The editors and journalists of the Associated Press (AP) wire service fail to serve the public interest in the same way as employees of the individual papers. Controlled by 41 large newspaper corporations, the AP acts in their interests.[4]

Sinclair quotes a letter from the editor of the weekly San Francisco Star, James H. Barry:

Among the recent events whose media coverage he discusses are the Paint Creek-Cabin Creek strike of 1912 in West Virginia, the Ludlow massacre in Colorado in 1914, Industrial Workers of the World meetings, and the Red Scarewhipped up by the newspapers. As a tireless investigative reporter, Sinclair offered the results of his investigations to the newspapers for publication, but was almost entirely ignored.

The propaganda tactics practiced by U.S. government and corporations during World War I were continued after the war against political dissenters. Sinclair writes, "[T]oday all the energies which were directed against the Kaiser have been turned against the radicals."[5]

Sinclair recognized that a grass-roots response (mass meetings, demonstrations, circulating pamphlets, etc.) was not adequate when the mass media spread misinformation or ignored the truth. His main proposed remedies were:

  • a law that any newspaper which prints a false statement shall be required to give equal prominence to a correction, on penalty of a substantial fine.
  • the AP's monopoly, which he saw as a "public utility", should be challenged by other wire services.
  • a law forbidding any newspaper to fake telegraph or cable dispatches.
  • reporters must unionize so they have the power to fix their wage-scale and their ethical code.
  • an endowed weekly chronicle of news, without advertisements or editorials, cheaply printed and widely available.

The first code of ethics for journalists was created in 1923.[6]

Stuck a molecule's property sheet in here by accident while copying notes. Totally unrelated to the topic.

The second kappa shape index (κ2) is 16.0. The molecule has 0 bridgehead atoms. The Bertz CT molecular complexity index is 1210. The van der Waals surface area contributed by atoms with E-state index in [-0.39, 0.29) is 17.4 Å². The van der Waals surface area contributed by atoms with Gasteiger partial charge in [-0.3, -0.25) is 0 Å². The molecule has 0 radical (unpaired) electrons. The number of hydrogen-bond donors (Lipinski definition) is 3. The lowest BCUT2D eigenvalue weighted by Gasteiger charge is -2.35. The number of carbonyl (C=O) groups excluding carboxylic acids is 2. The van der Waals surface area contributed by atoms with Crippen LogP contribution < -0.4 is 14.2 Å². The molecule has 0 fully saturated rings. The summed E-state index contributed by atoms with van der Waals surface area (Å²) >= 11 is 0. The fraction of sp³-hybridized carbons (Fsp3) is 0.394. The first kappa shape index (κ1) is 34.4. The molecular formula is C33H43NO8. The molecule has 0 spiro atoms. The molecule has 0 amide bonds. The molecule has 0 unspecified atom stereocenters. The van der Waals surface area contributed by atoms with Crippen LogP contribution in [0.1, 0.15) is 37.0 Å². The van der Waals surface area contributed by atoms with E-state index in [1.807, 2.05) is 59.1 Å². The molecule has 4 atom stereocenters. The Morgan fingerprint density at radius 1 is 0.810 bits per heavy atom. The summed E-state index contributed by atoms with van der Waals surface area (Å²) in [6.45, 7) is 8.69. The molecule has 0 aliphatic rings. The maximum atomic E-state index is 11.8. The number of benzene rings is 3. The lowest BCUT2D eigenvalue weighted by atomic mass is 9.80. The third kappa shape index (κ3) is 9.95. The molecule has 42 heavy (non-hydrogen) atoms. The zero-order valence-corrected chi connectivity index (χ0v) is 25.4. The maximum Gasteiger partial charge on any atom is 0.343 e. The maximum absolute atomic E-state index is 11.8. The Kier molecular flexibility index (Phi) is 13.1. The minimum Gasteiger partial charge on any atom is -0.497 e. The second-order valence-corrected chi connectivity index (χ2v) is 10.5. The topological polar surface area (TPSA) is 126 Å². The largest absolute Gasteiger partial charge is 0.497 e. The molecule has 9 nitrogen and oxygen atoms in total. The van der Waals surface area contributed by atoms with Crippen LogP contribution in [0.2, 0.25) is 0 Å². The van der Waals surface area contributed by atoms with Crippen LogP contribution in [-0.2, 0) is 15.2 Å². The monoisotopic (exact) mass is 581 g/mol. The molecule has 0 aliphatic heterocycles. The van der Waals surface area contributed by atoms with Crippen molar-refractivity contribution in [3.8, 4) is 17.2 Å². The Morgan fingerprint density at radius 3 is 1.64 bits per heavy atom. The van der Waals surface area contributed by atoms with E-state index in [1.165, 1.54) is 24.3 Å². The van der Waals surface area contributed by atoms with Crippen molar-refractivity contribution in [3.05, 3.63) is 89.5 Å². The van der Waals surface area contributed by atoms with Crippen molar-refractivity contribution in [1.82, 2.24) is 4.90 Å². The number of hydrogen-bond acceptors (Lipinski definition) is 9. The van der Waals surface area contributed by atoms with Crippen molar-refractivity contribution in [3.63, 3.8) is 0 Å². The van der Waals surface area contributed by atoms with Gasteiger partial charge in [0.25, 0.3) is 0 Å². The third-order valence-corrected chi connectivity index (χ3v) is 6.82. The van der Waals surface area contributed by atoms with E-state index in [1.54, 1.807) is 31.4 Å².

By 1923, the FBI had a report on The Brass Check in its files, and a memorandum in the file noted that the directing manager of the Associated Press "has in his possession a confidential report on the book, The Brass Check."[7]

Sinclair challenged those who charged him with inaccuracy to review his published facts and to sue him for libel if they found he had been wrong. None did. But because Sinclair was denied access to the mainstream media to refute those charges, they assumed the aura of truth and gave the book a reputation for inaccuracy that caused it to be almost forgotten by midcentury.[3]

Press watchdogs at the time of publication and recently find The Brass Check's analysis of the media accurate and valuable. It is "muckraking at its best"[8] and "astonishingly prescient in its critique of the coziness of big media and other corporate interests."[9]

However, on its publication "[m]ost newspapers refused to review the book, and those very few that did were almost always unsympathetic. Many newspapers, like the New York Times, even refused to run paid advertisements for the book."[3] And "those historians who bother to mention The Brass Check dismiss it as ephemeral, explaining that the problems it depicts have been solved."[3]